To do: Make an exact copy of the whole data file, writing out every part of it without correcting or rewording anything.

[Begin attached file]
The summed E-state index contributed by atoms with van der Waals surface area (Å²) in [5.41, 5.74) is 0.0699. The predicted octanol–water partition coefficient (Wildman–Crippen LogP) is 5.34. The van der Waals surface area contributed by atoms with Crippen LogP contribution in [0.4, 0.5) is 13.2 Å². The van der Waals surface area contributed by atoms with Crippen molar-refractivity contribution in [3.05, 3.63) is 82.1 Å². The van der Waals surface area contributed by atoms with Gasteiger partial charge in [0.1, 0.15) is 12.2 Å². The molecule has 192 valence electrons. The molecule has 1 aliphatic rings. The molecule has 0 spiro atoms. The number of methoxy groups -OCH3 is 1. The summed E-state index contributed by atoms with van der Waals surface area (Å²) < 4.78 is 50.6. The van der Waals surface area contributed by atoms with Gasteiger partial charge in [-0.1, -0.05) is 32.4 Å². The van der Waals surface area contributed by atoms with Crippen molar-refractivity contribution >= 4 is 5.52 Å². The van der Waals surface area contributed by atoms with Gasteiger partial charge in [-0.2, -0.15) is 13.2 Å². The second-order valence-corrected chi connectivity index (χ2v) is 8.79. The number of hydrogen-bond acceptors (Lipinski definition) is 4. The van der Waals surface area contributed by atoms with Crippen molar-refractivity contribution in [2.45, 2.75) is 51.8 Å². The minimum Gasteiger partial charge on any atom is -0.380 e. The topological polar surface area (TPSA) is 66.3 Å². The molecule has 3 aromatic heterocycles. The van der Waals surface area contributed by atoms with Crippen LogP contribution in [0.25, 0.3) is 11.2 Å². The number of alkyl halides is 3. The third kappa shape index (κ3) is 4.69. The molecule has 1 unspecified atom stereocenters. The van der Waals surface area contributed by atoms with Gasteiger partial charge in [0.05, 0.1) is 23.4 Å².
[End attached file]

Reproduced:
The summed E-state index contributed by atoms with van der Waals surface area (Å²) in [5.41, 5.74) is 0.0699. The predicted octanol–water partition coefficient (Wildman–Crippen LogP) is 5.34. The van der Waals surface area contributed by atoms with Crippen LogP contribution in [0.4, 0.5) is 13.2 Å². The van der Waals surface area contributed by atoms with Crippen molar-refractivity contribution in [3.05, 3.63) is 82.1 Å². The van der Waals surface area contributed by atoms with Gasteiger partial charge in [0.1, 0.15) is 12.2 Å². The molecule has 192 valence electrons. The molecule has 1 aliphatic rings. The molecule has 0 spiro atoms. The number of methoxy groups -OCH3 is 1. The summed E-state index contributed by atoms with van der Waals surface area (Å²) < 4.78 is 50.6. The van der Waals surface area contributed by atoms with Gasteiger partial charge in [-0.1, -0.05) is 32.4 Å². The van der Waals surface area contributed by atoms with Crippen molar-refractivity contribution >= 4 is 5.52 Å². The van der Waals surface area contributed by atoms with Gasteiger partial charge in [-0.2, -0.15) is 13.2 Å². The second-order valence-corrected chi connectivity index (χ2v) is 8.79. The number of hydrogen-bond acceptors (Lipinski definition) is 4. The van der Waals surface area contributed by atoms with Crippen molar-refractivity contribution in [2.45, 2.75) is 51.8 Å². The minimum Gasteiger partial charge on any atom is -0.380 e. The topological polar surface area (TPSA) is 66.3 Å². The molecule has 3 aromatic heterocycles. The van der Waals surface area contributed by atoms with Crippen LogP contribution in [0.25, 0.3) is 11.2 Å². The number of alkyl halides is 3. The third kappa shape index (κ3) is 4.69. The molecule has 1 unspecified atom stereocenters. The van der Waals surface area contributed by atoms with Gasteiger partial charge in [0.05, 0.1) is 23.4 Å².